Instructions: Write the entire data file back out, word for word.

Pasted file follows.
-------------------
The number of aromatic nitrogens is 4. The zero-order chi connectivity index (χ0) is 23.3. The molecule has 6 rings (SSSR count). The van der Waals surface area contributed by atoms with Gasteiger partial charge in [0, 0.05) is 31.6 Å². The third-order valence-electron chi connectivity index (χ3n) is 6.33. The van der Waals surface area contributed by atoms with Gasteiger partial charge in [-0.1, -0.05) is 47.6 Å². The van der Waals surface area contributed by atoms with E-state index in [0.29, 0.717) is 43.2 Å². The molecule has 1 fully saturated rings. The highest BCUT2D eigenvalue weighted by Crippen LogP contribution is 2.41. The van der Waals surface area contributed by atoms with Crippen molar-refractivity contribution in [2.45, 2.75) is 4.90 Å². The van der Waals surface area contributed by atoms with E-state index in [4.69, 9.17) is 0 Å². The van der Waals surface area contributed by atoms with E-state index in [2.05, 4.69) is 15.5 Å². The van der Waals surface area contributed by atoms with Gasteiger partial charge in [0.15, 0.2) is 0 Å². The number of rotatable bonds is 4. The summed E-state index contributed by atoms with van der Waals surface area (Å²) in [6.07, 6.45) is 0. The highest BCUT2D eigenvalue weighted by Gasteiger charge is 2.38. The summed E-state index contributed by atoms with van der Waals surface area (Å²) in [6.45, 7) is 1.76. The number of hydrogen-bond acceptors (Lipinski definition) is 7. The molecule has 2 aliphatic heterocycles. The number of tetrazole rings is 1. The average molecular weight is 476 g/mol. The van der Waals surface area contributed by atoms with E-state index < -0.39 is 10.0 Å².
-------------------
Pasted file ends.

The number of aromatic nitrogens is 4. The zero-order chi connectivity index (χ0) is 23.3. The molecule has 6 rings (SSSR count). The van der Waals surface area contributed by atoms with Gasteiger partial charge in [0, 0.05) is 31.6 Å². The third-order valence-electron chi connectivity index (χ3n) is 6.33. The van der Waals surface area contributed by atoms with Gasteiger partial charge in [-0.1, -0.05) is 47.6 Å². The van der Waals surface area contributed by atoms with E-state index in [0.29, 0.717) is 43.2 Å². The molecule has 1 fully saturated rings. The highest BCUT2D eigenvalue weighted by Crippen LogP contribution is 2.41. The van der Waals surface area contributed by atoms with Crippen molar-refractivity contribution in [2.45, 2.75) is 4.90 Å². The van der Waals surface area contributed by atoms with E-state index in [4.69, 9.17) is 0 Å². The van der Waals surface area contributed by atoms with E-state index in [2.05, 4.69) is 15.5 Å². The van der Waals surface area contributed by atoms with Gasteiger partial charge in [0.15, 0.2) is 0 Å². The number of rotatable bonds is 4. The summed E-state index contributed by atoms with van der Waals surface area (Å²) in [6.07, 6.45) is 0. The highest BCUT2D eigenvalue weighted by Gasteiger charge is 2.38. The summed E-state index contributed by atoms with van der Waals surface area (Å²) in [6.45, 7) is 1.76. The number of hydrogen-bond acceptors (Lipinski definition) is 7. The molecule has 2 aliphatic heterocycles. The number of tetrazole rings is 1. The average molecular weight is 476 g/mol. The van der Waals surface area contributed by atoms with E-state index < -0.39 is 10.0 Å².